Spotlight on Facebook’s comeback attempt
August 28, 2018 • 4 minute read
Facebook has recently launched one of its largest-ever advertising campaigns – ‘Here Together’ – which aims to rebuild trust in the social network after it was revealed that Cambridge Analytica had misappropriated almost 100 million Facebook users’ data.
It is never easy to return from a break in public trust as monumental as that which Facebook has recently encountered. This attempt illustrates better than most some key maxims and danger areas in attempting to come back from a damaging story.
Know your audience
Facebook’s strategy is based on three principles: emotional appeal, directness to audience and channel control. The choice by Facebook of apologising by video rather than press release or written statement is a deliberate calculation on the best way to contact their audience. The campaign is not primarily aimed at shareholders, markets, regulators or the political community; it is aimed squarely at rebuilding trust amongst end users.
The campaign has also featured print and billboard advertising, rather than overt media relations engagement. This allows Facebook to control their messaging carefully and circumvent negative media reaction. A few positive words in print for Facebook will likely be drowned out by a deluge of negative ones.
One way to cut through a rational critique is to appeal to users’ emotions, and that is exactly what the video (and wider campaign) does. By reminding people of the reason they joined Facebook in the first place, the advert brushes over most of the negative stories and goes straight for the gut.
You can’t PR your way out of something you behaved yourself into
It’s all well and good launching a new campaign promising a change in behaviour. But when there are still stories coming out – such as one last week alleging Facebook shared private data with 61 companies – it is very difficult to change public perception, especially if the number of negative stories could fill an entire newsfeed.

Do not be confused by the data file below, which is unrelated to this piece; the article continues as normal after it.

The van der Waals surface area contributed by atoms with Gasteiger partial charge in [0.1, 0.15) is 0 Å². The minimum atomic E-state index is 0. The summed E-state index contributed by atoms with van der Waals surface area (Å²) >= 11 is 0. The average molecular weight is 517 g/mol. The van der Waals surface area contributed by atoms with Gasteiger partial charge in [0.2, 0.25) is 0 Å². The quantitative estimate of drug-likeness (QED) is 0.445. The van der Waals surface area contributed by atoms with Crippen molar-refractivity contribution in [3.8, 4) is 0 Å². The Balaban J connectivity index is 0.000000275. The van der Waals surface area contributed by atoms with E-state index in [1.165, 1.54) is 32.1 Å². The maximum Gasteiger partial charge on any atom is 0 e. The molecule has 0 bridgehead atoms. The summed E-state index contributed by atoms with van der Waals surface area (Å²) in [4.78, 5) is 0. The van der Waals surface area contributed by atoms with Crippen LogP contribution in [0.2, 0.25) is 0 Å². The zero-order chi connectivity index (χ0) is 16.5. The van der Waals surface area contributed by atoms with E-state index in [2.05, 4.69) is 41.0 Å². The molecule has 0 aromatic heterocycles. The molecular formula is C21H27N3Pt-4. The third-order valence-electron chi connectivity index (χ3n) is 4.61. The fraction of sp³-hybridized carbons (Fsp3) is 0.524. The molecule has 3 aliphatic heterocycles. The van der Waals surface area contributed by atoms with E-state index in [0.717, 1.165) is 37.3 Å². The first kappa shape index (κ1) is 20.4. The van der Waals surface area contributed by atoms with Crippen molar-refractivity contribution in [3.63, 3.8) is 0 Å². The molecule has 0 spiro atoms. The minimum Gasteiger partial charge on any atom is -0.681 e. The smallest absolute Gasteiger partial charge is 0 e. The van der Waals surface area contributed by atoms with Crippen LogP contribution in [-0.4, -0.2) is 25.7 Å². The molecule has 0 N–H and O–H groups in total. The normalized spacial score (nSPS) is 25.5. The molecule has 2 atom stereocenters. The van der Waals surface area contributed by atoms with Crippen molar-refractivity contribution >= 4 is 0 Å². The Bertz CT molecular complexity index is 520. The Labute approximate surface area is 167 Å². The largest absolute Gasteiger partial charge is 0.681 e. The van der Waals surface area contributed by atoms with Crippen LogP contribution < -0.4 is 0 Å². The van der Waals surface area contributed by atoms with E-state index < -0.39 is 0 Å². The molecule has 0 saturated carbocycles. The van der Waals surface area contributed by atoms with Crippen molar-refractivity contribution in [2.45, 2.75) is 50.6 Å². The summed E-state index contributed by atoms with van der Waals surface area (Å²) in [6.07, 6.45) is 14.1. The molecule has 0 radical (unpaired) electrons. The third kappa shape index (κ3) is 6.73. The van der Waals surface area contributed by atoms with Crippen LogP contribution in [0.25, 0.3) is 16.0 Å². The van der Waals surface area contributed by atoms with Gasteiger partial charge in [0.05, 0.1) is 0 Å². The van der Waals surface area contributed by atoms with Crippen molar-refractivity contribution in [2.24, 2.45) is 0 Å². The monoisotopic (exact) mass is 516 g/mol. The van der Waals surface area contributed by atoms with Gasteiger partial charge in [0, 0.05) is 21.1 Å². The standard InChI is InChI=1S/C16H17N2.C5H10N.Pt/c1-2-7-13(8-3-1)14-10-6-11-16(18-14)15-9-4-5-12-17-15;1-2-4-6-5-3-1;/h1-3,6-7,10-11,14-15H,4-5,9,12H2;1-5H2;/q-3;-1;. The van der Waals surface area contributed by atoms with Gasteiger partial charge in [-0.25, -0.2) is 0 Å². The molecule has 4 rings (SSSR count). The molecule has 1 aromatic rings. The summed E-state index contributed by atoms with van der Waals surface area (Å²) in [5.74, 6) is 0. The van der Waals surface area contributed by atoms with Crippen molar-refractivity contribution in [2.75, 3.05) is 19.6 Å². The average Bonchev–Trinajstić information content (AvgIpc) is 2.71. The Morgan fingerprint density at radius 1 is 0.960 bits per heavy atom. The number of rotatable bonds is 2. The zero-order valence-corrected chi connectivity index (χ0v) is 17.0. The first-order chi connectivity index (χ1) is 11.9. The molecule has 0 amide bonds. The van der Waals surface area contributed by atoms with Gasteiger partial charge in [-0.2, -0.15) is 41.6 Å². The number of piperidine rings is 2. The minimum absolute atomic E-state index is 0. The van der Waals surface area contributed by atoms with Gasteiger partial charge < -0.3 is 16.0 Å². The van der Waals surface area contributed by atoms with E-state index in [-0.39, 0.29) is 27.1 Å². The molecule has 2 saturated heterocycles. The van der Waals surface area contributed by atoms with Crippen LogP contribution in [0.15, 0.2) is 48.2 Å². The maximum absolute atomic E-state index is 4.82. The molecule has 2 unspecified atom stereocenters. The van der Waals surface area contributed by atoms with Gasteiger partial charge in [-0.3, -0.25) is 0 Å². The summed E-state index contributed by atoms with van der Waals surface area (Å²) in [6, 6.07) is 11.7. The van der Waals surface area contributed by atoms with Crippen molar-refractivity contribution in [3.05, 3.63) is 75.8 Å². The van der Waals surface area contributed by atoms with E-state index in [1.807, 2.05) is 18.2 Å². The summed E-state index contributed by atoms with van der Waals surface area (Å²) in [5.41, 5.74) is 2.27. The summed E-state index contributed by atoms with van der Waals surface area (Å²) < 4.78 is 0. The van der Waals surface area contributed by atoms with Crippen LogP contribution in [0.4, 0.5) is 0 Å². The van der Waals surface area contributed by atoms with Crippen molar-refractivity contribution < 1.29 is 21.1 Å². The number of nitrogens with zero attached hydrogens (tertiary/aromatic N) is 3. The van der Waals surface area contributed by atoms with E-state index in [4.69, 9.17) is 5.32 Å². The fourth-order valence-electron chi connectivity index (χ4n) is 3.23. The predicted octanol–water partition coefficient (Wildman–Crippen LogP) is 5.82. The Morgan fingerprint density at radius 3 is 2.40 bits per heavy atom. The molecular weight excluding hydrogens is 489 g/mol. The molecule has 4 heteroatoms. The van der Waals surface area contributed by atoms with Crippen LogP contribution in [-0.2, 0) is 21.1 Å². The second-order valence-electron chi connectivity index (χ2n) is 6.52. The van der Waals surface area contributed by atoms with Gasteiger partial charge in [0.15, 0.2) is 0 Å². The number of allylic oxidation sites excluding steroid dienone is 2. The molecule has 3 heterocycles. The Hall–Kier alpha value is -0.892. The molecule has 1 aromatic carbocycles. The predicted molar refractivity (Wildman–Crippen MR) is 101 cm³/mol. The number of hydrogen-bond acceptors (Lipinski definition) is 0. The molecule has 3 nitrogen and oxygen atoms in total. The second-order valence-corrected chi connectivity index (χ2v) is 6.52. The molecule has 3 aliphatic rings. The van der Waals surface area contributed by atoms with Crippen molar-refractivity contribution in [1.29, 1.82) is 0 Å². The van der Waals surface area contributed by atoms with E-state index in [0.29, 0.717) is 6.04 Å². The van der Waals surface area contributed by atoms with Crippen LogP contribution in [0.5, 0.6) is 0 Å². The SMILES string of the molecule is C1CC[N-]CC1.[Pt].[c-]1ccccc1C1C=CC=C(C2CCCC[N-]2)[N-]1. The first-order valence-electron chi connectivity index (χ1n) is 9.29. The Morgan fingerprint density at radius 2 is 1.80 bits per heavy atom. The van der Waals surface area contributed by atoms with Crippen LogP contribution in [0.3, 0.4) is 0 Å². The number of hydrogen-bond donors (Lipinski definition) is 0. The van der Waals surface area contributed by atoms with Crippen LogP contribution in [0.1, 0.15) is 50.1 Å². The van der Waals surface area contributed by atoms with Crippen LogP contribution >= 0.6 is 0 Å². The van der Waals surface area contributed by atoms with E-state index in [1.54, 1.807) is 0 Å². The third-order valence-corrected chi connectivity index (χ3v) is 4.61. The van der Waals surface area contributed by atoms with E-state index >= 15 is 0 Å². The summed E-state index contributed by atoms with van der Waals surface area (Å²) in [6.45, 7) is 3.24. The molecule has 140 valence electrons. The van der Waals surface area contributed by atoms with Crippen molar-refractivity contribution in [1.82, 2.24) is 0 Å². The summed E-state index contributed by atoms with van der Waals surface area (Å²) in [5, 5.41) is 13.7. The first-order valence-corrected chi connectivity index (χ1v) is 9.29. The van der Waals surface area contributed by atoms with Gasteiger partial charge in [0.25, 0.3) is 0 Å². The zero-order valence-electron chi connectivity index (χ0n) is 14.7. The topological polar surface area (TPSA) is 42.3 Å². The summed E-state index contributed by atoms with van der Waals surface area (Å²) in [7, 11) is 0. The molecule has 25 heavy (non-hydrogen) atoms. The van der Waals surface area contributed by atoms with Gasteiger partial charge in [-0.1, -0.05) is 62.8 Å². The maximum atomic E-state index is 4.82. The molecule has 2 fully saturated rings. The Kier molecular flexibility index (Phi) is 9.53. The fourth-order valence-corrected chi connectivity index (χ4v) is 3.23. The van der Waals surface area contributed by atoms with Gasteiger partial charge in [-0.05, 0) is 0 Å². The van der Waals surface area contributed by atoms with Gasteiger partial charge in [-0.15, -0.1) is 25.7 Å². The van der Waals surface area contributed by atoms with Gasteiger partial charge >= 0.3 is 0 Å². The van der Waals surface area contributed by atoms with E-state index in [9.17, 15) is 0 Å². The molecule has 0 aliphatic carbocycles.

Leadership reputation is everything
When people think about Facebook they think about one man: Mark Zuckerberg. His appearance in front of Congress earlier this year led to a host of negative coverage on his ability to perform under the spotlight. With 83% of independent Facebook investors believing Mark Zuckerberg should be fired as chairman of the board, it is clear that Facebook’s founder risks ‘becoming the story’ and a focal point for the discontent toward Facebook, both inside and outside the company.
Facebook may now be wondering whether Zuckerberg is the right person to take them forward, or whether different leadership is needed to help the company mature and reputationally rebuild.
Consistency of message
Transparency is now the name of the game for Facebook. Before the Cambridge Analytica scandal, Facebook’s terms of service and data privacy were oblique and provided little information on user data. Facebook have now released a transparency report and a manifesto for transparency for adverts and pages in an attempt to show just how committed they are to “making Facebook a place that’s open and authentic”.
Within the heart of every communication from Facebook comes the message “We made a mistake, but we’re now dedicated to being more transparent”. It remains to be seen whether users ‘like’ what they see, or whether they decide to ‘unfriend’ Facebook.
Peter Barrett is Associate Director at Infinite Global.